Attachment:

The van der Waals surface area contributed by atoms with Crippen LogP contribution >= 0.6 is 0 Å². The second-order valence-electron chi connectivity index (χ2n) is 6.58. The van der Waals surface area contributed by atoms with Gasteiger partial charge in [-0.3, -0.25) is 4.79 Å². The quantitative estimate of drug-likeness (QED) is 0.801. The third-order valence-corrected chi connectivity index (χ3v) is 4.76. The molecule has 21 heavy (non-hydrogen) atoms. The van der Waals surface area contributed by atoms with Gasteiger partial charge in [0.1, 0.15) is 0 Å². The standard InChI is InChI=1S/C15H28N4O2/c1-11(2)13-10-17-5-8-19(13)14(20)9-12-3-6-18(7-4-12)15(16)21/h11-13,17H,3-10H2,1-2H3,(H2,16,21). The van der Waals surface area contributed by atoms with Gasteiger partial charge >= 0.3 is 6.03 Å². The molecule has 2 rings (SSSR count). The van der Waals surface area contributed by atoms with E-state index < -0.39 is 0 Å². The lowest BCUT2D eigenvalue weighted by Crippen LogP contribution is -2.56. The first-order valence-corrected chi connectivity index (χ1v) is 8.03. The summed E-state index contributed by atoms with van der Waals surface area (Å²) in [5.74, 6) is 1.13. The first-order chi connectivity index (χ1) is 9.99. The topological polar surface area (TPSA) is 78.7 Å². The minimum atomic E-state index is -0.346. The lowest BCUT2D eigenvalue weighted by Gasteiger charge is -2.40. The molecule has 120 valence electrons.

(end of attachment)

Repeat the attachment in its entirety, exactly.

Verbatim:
The van der Waals surface area contributed by atoms with Crippen LogP contribution >= 0.6 is 0 Å². The second-order valence-electron chi connectivity index (χ2n) is 6.58. The van der Waals surface area contributed by atoms with Gasteiger partial charge in [-0.3, -0.25) is 4.79 Å². The quantitative estimate of drug-likeness (QED) is 0.801. The third-order valence-corrected chi connectivity index (χ3v) is 4.76. The molecule has 21 heavy (non-hydrogen) atoms. The van der Waals surface area contributed by atoms with Gasteiger partial charge in [0.1, 0.15) is 0 Å². The standard InChI is InChI=1S/C15H28N4O2/c1-11(2)13-10-17-5-8-19(13)14(20)9-12-3-6-18(7-4-12)15(16)21/h11-13,17H,3-10H2,1-2H3,(H2,16,21). The van der Waals surface area contributed by atoms with Gasteiger partial charge >= 0.3 is 6.03 Å². The molecule has 2 rings (SSSR count). The van der Waals surface area contributed by atoms with E-state index < -0.39 is 0 Å². The lowest BCUT2D eigenvalue weighted by Crippen LogP contribution is -2.56. The first-order valence-corrected chi connectivity index (χ1v) is 8.03. The summed E-state index contributed by atoms with van der Waals surface area (Å²) in [5.74, 6) is 1.13. The first-order chi connectivity index (χ1) is 9.99. The topological polar surface area (TPSA) is 78.7 Å². The minimum atomic E-state index is -0.346. The lowest BCUT2D eigenvalue weighted by Gasteiger charge is -2.40. The molecule has 120 valence electrons.